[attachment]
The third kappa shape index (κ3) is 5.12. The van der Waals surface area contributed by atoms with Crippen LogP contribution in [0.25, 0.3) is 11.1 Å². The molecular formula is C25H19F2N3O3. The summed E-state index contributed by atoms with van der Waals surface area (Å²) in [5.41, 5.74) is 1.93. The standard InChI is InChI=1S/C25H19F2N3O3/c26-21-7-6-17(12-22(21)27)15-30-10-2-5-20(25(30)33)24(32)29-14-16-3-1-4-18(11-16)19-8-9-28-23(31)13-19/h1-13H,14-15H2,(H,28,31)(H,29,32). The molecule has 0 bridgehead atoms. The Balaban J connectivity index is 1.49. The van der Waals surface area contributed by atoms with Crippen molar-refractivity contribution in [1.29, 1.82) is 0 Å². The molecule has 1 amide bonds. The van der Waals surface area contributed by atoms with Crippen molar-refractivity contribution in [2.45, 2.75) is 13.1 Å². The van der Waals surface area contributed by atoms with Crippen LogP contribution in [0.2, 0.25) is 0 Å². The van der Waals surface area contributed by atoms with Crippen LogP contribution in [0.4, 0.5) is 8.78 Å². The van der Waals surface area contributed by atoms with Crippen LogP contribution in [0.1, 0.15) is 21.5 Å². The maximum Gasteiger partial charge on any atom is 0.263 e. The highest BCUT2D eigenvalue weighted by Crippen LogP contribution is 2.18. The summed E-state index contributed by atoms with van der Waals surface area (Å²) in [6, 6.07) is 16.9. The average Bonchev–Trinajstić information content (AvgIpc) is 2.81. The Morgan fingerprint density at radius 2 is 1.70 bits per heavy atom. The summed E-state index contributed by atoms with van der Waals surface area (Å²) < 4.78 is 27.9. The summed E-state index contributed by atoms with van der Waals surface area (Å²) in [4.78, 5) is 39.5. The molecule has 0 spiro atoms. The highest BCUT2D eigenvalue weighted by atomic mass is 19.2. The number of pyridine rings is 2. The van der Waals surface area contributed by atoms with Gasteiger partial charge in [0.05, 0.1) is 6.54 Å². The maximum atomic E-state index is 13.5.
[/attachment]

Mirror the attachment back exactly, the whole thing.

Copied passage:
The third kappa shape index (κ3) is 5.12. The van der Waals surface area contributed by atoms with Crippen LogP contribution in [0.25, 0.3) is 11.1 Å². The molecular formula is C25H19F2N3O3. The summed E-state index contributed by atoms with van der Waals surface area (Å²) in [5.41, 5.74) is 1.93. The standard InChI is InChI=1S/C25H19F2N3O3/c26-21-7-6-17(12-22(21)27)15-30-10-2-5-20(25(30)33)24(32)29-14-16-3-1-4-18(11-16)19-8-9-28-23(31)13-19/h1-13H,14-15H2,(H,28,31)(H,29,32). The molecule has 0 bridgehead atoms. The Balaban J connectivity index is 1.49. The van der Waals surface area contributed by atoms with Crippen molar-refractivity contribution in [1.29, 1.82) is 0 Å². The molecule has 1 amide bonds. The van der Waals surface area contributed by atoms with Crippen molar-refractivity contribution in [2.45, 2.75) is 13.1 Å². The van der Waals surface area contributed by atoms with Crippen LogP contribution in [0.2, 0.25) is 0 Å². The van der Waals surface area contributed by atoms with Crippen LogP contribution in [0.4, 0.5) is 8.78 Å². The van der Waals surface area contributed by atoms with Crippen LogP contribution in [0.1, 0.15) is 21.5 Å². The maximum Gasteiger partial charge on any atom is 0.263 e. The highest BCUT2D eigenvalue weighted by Crippen LogP contribution is 2.18. The summed E-state index contributed by atoms with van der Waals surface area (Å²) in [6, 6.07) is 16.9. The average Bonchev–Trinajstić information content (AvgIpc) is 2.81. The Morgan fingerprint density at radius 2 is 1.70 bits per heavy atom. The summed E-state index contributed by atoms with van der Waals surface area (Å²) < 4.78 is 27.9. The summed E-state index contributed by atoms with van der Waals surface area (Å²) in [4.78, 5) is 39.5. The molecule has 0 spiro atoms. The highest BCUT2D eigenvalue weighted by atomic mass is 19.2. The number of pyridine rings is 2. The van der Waals surface area contributed by atoms with Gasteiger partial charge in [0.05, 0.1) is 6.54 Å². The maximum atomic E-state index is 13.5.